Thanks again
Don W

ggallant571

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Re: etching slate
« Reply #6 on: September 27, 2020, 08:14:55 AM »
Don,

There are a lot of 0.2mm burn line segments in the james_watson_raster.nc file. The resolution is also set at 0.2mm. I don't know the algorithm used by T2 to convert image resolution but I find that 0.1 works better on slate. I also find the the minimum line length needs to be 0.3mm.

If it is possible post the source art work. James Watson any relation???

George
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Zax

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Re: etching slate
« Reply #7 on: September 27, 2020, 08:28:47 AM »
He isn't using an image, it's Sketch (vector) which is then being converted to raster. He could bold the font to help the thin sections or use 0.1  or 0.15 resolution (obviously much slower).

I'm not sure what he is expecting though, as it appears the "slate" is just melting and going dark so probably won't get any better with more overlap.

ggallant571

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Re: etching slate
« Reply #8 on: September 27, 2020, 09:37:11 AM »
I'm not familiar with "Sketch".
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Zax

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Re: etching slate
« Reply #9 on: September 27, 2020, 10:53:21 AM »
Sketch is part of T2Laser, the drawing applet that allows you to do simple text and designs either alone or combined with a loaded image / file.
« Last Edit: September 27, 2020, 10:54:08 AM by Zax »

donwatson

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Re: etching slate
« Reply #10 on: September 27, 2020, 11:04:59 AM »
Thanks chaps,
I have finally caught up.
It is a piece of reconstituted slate (slate dust and resin) and does not etch like slate. It melts the top few thou of the stuff and then it solidifies again.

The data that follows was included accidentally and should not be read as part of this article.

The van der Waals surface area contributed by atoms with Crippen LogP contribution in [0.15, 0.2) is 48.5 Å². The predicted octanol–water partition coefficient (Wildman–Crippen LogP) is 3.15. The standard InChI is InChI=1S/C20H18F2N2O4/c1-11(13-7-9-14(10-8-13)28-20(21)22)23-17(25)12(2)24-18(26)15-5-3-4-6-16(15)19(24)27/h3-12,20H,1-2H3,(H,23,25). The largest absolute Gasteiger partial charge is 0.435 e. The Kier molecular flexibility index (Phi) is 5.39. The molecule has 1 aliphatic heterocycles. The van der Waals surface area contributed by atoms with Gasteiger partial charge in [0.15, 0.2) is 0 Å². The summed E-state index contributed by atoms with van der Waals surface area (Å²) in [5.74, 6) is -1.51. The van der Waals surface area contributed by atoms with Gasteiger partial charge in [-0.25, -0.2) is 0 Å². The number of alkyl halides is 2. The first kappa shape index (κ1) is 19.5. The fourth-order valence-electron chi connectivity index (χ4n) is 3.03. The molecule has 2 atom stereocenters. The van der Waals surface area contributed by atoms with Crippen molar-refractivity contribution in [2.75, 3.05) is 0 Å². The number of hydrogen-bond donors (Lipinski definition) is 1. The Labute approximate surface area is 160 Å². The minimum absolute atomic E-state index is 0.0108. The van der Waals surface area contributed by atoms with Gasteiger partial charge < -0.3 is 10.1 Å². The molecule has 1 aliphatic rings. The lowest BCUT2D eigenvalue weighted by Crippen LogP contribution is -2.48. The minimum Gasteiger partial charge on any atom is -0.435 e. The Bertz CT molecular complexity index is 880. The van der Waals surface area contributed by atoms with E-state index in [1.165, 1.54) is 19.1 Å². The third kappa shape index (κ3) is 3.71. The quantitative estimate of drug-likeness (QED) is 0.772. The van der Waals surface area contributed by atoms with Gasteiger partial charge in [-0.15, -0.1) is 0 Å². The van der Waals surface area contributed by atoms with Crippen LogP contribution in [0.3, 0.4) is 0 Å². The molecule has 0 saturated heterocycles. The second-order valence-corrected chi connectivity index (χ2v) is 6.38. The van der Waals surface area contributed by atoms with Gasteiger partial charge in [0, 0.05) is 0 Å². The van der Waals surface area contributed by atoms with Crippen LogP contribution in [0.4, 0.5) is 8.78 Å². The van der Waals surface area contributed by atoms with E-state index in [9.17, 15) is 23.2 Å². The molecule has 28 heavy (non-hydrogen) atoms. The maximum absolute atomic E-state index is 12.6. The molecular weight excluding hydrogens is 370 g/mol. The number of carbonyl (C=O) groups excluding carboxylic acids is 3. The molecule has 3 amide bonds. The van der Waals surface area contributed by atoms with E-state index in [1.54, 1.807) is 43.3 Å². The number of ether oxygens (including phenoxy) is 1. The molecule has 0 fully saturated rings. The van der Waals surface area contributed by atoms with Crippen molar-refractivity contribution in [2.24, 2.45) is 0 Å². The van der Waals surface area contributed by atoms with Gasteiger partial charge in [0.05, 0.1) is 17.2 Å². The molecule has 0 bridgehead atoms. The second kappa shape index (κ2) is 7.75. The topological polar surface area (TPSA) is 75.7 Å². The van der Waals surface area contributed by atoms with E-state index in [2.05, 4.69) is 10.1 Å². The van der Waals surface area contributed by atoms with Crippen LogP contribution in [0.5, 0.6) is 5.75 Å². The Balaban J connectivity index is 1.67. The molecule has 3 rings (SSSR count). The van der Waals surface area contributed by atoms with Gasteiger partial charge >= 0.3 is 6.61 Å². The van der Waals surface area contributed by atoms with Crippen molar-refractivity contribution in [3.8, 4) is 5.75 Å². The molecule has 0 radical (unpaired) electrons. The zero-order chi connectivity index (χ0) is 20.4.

I have attached a picture of the front where he wants the etching to be placed and he has announced that he would like it to be white ?? the same as the picture.
Any ideas on painting it white 'like the picture' ?? I tried yesterday to etch through a covering of masking tape and painted it white and it worked fairly well but the acrylic paint seeped under the tape in places and looked horrific when I peeled it off.
Thanks for the help chaps.
take care
Don W

Zax

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Re: etching slate
« Reply #11 on: September 27, 2020, 11:23:19 AM »
Etching masking tape may be the best solution but I would use spray paint (several very thin coats). I guess you could try real slate and see if that gives you the desired result.

ggallant571

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Re: etching slate
« Reply #12 on: September 27, 2020, 11:28:56 AM »
If I understand correctly you are adding text to an existing etching, Any idea of the process used to create the originate etching?
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donwatson

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Re: etching slate
« Reply #13 on: September 28, 2020, 02:05:40 AM »
@ggallant571, I don't think the original is etched. It looks as if it is a sprayed on paint finish.

@Zax, I have a friend that customises motor cycles and he suggests masking tape and a couple of fine coats of paint. I will do another trial  etch through masking tape and hand it to him to work his magic. If he is satisfied I know what to do.

This whole project has been a nightmare due to the fact I received the wrong information and material to start with.
Thanks again for the help
Don W